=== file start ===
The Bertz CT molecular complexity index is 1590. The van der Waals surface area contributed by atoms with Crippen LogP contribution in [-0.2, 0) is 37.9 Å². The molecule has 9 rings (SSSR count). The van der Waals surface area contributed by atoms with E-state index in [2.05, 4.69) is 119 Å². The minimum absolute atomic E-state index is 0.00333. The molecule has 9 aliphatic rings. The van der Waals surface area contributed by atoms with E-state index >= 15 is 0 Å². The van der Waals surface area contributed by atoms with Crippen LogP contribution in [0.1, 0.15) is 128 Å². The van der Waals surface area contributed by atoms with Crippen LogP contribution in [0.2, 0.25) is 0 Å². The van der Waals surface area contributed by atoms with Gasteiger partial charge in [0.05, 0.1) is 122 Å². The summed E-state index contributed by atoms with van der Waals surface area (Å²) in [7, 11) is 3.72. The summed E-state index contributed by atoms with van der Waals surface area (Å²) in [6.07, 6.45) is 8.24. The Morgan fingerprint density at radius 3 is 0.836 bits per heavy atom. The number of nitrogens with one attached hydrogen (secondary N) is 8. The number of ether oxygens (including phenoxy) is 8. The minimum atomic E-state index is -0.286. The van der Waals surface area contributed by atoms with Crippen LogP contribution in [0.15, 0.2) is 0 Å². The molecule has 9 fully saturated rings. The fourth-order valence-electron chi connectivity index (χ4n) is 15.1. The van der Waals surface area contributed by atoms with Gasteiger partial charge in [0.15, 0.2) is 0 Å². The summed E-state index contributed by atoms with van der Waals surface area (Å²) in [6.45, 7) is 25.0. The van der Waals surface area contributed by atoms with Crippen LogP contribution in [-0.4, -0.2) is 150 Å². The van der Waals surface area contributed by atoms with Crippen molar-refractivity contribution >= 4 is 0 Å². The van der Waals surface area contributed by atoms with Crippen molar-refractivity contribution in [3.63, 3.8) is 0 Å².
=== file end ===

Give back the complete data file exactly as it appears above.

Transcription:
The Bertz CT molecular complexity index is 1590. The van der Waals surface area contributed by atoms with Crippen LogP contribution in [-0.2, 0) is 37.9 Å². The molecule has 9 rings (SSSR count). The van der Waals surface area contributed by atoms with E-state index in [2.05, 4.69) is 119 Å². The minimum absolute atomic E-state index is 0.00333. The molecule has 9 aliphatic rings. The van der Waals surface area contributed by atoms with E-state index >= 15 is 0 Å². The van der Waals surface area contributed by atoms with Crippen LogP contribution in [0.1, 0.15) is 128 Å². The van der Waals surface area contributed by atoms with Crippen LogP contribution in [0.2, 0.25) is 0 Å². The van der Waals surface area contributed by atoms with Gasteiger partial charge in [0.05, 0.1) is 122 Å². The summed E-state index contributed by atoms with van der Waals surface area (Å²) in [7, 11) is 3.72. The summed E-state index contributed by atoms with van der Waals surface area (Å²) in [6.07, 6.45) is 8.24. The Morgan fingerprint density at radius 3 is 0.836 bits per heavy atom. The number of nitrogens with one attached hydrogen (secondary N) is 8. The number of ether oxygens (including phenoxy) is 8. The minimum atomic E-state index is -0.286. The van der Waals surface area contributed by atoms with Crippen LogP contribution in [0.15, 0.2) is 0 Å². The molecule has 9 fully saturated rings. The fourth-order valence-electron chi connectivity index (χ4n) is 15.1. The van der Waals surface area contributed by atoms with Gasteiger partial charge in [0.15, 0.2) is 0 Å². The summed E-state index contributed by atoms with van der Waals surface area (Å²) in [6.45, 7) is 25.0. The van der Waals surface area contributed by atoms with Crippen LogP contribution in [-0.4, -0.2) is 150 Å². The van der Waals surface area contributed by atoms with Crippen molar-refractivity contribution >= 4 is 0 Å². The van der Waals surface area contributed by atoms with Crippen molar-refractivity contribution in [3.63, 3.8) is 0 Å².